The murder prosecution of Oscar Pistorius rested today after more than three weeks of testimony, clearing the way for the Blade Runner to eventually take the stand.
"My Lady, learned Assessors, this is the State's case," prosecutor Gerrie Nel announced to the judge, ending the case against Pistorius.
The prosecution called 21 out of a possible 107 witnesses on the state's witness list, but Nel decided he had brought enough evidence before the High Court in Pretoria to convict Pistorius of murdering his model girlfriend Reeva Steenkamp.
Pistorius, 27, shot Steenkamp, 29, before dawn on Valentine's Day 2013 after what the prosecution claims was a loud argument. Pistorius claims that he shot her through a locked bathroom door because he mistook her for an intruder. He could face at least 25 years in prison if convicted. He also faces three other firearms related charges.
Pistorius' legal team has said early on in the trial that he would take the stand and has indicated he could also be their lead-off witness, although that is not clear.
Defense lawyer Barry Roux asked the court for an adjournment until Friday to allow him time to consult with state witnesses not called by the prosecution. Those witnesses are now free to testify for the defense and they include Pistorius' siblings, Aimee and Carl who were amongst the first people on the scene after the shooting as well as Johan Stander, the security manager of the Silver Woods estate where Pistorius lived at the time of the shooting. Stander and his daughter Carice were the first people inside the house after the incident.
Some of the most emotional testimony on the final day of prosecution came from text messages taken from the phones of Pistorius and Steenkamp. Pistorius listened with tears running down his cheeks as he heard loving messages from Steenkamp read out in court. His actions were in sharp contrast to the many occasions during the trial that Pistorius stuck his fingers in his ears or covered his ears with his hands to avoid hearing the grisly details of Steenkamp's death.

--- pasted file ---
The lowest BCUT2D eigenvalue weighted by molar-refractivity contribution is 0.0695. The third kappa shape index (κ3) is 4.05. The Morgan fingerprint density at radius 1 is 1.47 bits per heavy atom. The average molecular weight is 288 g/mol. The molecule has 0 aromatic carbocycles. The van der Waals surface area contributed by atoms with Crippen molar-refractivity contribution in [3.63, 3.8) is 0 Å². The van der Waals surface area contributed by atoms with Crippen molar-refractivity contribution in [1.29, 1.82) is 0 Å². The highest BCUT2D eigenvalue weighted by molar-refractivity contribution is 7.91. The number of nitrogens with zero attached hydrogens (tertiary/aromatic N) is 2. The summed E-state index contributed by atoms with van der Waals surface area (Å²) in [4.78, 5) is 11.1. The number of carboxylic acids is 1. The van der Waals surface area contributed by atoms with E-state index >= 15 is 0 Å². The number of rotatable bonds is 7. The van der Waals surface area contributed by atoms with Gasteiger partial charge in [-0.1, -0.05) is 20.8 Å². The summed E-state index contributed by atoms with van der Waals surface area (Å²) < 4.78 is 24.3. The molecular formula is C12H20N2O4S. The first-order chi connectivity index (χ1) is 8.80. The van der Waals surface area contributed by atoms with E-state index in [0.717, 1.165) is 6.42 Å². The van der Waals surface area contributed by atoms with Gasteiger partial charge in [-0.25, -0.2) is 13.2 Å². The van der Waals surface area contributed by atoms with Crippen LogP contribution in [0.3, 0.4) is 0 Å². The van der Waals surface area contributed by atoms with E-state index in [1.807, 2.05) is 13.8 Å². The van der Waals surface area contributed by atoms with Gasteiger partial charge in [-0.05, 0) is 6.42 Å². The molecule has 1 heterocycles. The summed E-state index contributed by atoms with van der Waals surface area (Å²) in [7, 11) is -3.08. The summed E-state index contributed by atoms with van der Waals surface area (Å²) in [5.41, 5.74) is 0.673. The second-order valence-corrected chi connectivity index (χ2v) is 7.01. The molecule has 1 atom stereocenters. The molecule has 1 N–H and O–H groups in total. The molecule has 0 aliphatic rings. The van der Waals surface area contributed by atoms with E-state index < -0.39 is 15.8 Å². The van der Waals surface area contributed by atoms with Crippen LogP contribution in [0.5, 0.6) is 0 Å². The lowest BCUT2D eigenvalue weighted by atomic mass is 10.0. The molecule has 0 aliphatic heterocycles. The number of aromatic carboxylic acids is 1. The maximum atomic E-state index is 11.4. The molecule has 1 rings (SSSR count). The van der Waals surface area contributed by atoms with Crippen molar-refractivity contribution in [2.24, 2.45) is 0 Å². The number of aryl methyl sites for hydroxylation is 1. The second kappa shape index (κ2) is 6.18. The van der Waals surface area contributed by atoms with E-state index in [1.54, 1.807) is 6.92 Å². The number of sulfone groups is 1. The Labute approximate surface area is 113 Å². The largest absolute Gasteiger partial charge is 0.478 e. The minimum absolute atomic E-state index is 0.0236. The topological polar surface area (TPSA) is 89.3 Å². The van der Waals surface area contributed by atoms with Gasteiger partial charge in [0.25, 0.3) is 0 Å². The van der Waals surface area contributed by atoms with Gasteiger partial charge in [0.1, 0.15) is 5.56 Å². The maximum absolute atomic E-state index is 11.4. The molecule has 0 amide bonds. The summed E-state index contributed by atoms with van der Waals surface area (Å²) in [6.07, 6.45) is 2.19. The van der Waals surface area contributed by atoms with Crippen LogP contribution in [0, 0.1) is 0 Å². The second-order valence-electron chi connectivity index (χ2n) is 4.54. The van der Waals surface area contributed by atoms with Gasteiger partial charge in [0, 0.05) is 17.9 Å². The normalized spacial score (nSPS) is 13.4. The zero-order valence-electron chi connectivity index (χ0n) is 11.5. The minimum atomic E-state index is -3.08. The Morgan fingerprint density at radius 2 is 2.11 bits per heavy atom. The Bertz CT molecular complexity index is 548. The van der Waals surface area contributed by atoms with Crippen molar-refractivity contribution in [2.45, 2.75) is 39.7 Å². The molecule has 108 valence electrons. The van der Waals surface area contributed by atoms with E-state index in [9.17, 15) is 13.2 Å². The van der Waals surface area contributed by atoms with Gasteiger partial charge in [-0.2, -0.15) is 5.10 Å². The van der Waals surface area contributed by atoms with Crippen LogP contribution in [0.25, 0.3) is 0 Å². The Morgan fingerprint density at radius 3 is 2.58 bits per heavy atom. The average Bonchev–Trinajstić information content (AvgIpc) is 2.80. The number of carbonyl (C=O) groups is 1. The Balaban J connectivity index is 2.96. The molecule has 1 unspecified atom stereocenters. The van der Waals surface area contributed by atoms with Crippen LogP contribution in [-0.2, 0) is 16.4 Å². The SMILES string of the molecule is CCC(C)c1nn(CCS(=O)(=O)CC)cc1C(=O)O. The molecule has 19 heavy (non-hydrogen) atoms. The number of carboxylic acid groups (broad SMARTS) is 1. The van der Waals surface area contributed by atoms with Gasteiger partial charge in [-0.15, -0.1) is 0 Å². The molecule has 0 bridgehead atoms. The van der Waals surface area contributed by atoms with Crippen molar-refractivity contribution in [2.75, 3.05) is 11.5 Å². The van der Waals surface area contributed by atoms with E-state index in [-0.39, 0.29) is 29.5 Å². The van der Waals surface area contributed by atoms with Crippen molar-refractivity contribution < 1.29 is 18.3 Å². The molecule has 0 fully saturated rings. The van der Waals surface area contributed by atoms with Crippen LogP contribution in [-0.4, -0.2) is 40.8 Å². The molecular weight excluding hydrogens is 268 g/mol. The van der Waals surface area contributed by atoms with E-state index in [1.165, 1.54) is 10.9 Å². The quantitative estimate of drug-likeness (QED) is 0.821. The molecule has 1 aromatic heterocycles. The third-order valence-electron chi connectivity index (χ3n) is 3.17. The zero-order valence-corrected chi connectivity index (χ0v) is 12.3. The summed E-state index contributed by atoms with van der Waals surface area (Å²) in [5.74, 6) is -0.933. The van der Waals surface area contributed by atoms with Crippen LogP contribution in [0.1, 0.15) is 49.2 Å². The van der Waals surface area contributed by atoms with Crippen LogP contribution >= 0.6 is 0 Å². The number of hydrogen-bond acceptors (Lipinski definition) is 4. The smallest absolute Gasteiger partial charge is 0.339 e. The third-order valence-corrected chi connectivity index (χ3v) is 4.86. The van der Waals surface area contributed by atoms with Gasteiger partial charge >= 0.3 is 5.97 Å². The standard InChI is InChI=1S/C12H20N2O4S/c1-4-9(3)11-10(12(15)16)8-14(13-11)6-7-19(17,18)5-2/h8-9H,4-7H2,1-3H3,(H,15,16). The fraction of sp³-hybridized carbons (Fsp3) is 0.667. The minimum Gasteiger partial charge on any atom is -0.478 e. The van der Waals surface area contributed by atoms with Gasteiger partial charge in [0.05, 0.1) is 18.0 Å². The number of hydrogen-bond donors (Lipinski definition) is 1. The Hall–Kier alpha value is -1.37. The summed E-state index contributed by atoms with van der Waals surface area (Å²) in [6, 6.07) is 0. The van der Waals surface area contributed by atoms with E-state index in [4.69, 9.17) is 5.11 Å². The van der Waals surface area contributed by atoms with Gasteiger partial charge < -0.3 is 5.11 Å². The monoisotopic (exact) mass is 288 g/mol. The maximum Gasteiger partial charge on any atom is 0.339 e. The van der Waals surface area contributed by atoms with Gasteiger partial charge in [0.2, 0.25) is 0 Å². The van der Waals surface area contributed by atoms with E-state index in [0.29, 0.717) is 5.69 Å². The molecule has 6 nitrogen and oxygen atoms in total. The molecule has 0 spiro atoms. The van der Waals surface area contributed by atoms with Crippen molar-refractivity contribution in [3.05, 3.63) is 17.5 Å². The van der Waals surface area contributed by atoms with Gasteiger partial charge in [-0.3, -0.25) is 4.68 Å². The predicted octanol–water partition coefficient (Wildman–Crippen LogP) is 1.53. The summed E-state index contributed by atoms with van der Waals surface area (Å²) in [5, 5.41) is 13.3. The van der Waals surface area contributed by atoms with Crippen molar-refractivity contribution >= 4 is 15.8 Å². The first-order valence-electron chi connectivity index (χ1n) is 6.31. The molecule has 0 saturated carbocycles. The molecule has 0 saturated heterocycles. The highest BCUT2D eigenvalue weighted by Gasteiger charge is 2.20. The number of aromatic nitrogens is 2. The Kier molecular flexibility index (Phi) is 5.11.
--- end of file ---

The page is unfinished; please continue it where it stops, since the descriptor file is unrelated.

Leaving court today Pistorius said to the Associated Press, "It's a tough time. We've got a lot of stuff ahead of us."
Prosecutors called police Capt. Francois Moller to the stand Monday to illustrate the couple's relationship was marked by angry exchanges with Steenkamp writing that she was "scared" of Pistorius, going so far at one point to write that she was "scared out of my mind" by his temper sometimes.
But under cross examination today by defense lawyer Barry Roux, Moller read out message after message of tender, loving, supporting exchanges between Pistorius and Steenkamp.
On Feb. 11, three days before she was shot, Steenkamp wrote: "I'm always on your side but mostly pro us and the health of our relationship."
Another message from her ended "I have said a small prayer for both of us."
"Kiss, kiss, kiss," Roux added, reading from a written copy of the messages.
Moller testified today that affectionate messages made up at least 90 percent of the exchanges as Roux tried to create a different picture from that created when messages read out in court Monday portrayed an possessive and critical Pistorius who threw temper tantrums.
Roux also showed store surveillance video of the couple kissing and behaving in a playful manner in a convenience store just days before the shooting.